Adjusting TA by Pool Plaza

I gather from your response that this is not a good idea, and that the same reduction in TA can be achieved without "creating temporary pockets of low pH."
 
G

Guest

This is the 'slug method' of reducing TA that is firmly entrenched inthe pool industry.
The fact is it does not work.
Adding acid lowers TA whether you slug it or dilute it. Pouring undiluted acid into your pool creates pockets of undiluted acid that sink to the pool surface and sit there possibly causing damage. There was an interesting research paper along with videos where a dye was added to the acid that verified this.

Adding acid lowers TA, period! It also lowers pH so you don't want to add several gallons all at once.

WARNING--CHEMISTRY ALERT!!!!!!!!! :shock: :shock: :shock: :shock:

It converts the bicarbonates in your water (what we measure as TA) into carbon dioxide gas dissolved in the water or carbonic acid (which is NOT measured by the TA test), basically the same thing as club soda!
Aerating the water will drive off the carbon dioxide much like shaking up a bottle of club soda. This causes the pH to rise.
(This will also happen to a bottle of club soda if you shake to make it flat--it's pH will rise.)
Here is the reason:

Carbonic acid is basically carbon dioxide dissolved in water so the aeration is actually lowering the amount of carbonic acid (Key word here is acid-- less acid means higher pH) WITHOUT converting it back into bicarbonates (which means the pH does not rise). If you add a chemical to raise the pH all you do is chemically convert the carbonic acid (carbon dioxide in the water) back into bicarbonates so the pH AND TA rise. By aerating you are removing the carbon dioxide from your pool so it cannot convert back into bicarbonates.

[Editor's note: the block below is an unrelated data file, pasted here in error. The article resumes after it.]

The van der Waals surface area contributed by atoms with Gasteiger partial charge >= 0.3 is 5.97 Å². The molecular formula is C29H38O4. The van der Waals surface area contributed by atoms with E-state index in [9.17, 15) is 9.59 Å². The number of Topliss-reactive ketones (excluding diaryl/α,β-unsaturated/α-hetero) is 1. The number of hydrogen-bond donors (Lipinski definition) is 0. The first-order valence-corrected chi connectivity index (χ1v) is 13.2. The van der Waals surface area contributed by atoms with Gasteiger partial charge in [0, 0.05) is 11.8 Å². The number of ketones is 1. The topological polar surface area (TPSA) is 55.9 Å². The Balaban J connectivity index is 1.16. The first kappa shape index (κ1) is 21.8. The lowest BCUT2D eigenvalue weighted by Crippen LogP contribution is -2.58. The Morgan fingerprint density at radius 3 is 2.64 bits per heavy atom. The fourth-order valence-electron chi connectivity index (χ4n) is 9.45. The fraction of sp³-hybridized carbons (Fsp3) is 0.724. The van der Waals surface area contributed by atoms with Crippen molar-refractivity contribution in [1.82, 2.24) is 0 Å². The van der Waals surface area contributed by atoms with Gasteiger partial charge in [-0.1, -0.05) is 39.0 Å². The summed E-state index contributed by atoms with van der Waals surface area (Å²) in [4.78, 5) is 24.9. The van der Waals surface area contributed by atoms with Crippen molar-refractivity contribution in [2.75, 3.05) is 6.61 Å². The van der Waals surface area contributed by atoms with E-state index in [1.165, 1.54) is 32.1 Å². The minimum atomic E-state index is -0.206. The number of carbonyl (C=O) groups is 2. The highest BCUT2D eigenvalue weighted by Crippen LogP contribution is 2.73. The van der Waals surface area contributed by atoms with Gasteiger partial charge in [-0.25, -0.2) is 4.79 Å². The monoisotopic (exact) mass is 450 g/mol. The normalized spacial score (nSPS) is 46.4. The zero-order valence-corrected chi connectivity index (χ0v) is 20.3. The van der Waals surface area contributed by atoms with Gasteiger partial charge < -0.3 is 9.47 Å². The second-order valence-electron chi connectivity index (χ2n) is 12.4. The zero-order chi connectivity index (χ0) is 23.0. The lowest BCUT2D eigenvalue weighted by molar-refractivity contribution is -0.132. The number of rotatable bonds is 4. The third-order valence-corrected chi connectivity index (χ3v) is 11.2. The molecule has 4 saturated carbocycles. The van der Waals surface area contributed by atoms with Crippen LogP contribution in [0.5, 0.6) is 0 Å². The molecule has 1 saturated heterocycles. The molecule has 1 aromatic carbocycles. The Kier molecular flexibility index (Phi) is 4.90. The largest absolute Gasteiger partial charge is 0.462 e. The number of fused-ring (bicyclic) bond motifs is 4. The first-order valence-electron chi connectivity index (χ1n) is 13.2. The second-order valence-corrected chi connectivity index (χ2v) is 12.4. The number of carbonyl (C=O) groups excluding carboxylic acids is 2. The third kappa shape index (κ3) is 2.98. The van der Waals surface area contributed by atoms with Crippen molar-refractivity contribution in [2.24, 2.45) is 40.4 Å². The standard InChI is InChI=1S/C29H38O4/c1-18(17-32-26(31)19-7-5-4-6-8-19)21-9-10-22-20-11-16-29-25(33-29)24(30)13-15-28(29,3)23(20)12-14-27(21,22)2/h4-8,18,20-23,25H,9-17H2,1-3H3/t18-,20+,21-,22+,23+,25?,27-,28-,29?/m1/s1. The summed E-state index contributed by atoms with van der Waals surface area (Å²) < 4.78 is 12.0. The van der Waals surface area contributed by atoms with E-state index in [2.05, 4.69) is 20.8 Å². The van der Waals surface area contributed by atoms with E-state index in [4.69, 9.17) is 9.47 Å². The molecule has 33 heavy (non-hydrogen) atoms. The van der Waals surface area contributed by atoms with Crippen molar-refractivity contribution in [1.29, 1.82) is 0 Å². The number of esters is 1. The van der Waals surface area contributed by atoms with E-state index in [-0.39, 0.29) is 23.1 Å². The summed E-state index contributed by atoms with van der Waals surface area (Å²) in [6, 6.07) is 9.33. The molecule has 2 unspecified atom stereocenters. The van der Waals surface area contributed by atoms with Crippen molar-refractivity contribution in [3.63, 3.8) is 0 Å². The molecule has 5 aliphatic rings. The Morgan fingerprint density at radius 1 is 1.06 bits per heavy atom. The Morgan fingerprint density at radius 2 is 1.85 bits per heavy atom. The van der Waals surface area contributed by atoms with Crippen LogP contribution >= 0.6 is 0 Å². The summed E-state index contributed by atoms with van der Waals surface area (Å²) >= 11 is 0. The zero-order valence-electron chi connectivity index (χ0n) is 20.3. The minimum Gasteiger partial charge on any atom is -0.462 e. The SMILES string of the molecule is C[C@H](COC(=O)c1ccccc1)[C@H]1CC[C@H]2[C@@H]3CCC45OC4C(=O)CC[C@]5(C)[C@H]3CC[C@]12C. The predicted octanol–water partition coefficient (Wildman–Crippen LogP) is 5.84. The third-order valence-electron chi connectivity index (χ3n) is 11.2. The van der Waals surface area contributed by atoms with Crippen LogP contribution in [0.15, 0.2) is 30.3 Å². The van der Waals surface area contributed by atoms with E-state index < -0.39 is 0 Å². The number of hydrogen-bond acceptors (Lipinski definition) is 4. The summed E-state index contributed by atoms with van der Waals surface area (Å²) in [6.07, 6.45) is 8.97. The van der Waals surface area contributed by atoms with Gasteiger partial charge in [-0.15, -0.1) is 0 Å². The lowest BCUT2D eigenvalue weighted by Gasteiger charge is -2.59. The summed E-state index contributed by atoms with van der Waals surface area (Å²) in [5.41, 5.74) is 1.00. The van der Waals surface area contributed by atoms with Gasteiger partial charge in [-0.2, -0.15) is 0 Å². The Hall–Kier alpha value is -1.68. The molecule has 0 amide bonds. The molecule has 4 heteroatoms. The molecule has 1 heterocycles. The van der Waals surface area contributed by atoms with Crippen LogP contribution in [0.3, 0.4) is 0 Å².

chem geek

TFP Expert
LifeTime Supporter
Mar 28, 2007
12,083
San Rafael, CA USA
Patience or fun. For aeration, just turn your pool into a wonderful set of fountains, showers, etc. turn up the returns to have them break the water surface with the pump on high, and have a pool party with lots of kids who are encouraged to splash a lot, especially if they can cup their hands and create lots and lots of underwater bubbles. Have a contest for who can create the most bubbles. (If you've got people in the water, then your low end pH target should probably be 7.2 instead of 7.0).

Lowering the pH with acid is easy. It's aerating the water to make the pH rise that is the slower part of the process.
 

Clearblue

Member
Apr 24, 2008
8
You should wait till the TA is where you want it. It will be far more difficult to lower TA after you add borates.

Jason

How will the procedure change for lowering TA with borates at 50ppm?
 

JasonLion

TFP Expert
Platinum Supporter
LifeTime Supporter
May 7, 2007
37,879
Silver Spring, MD
The procedure remains the same, it will just take much more acid and much more aeration to move the PH the way you need to when lowering TA once the borates have been added.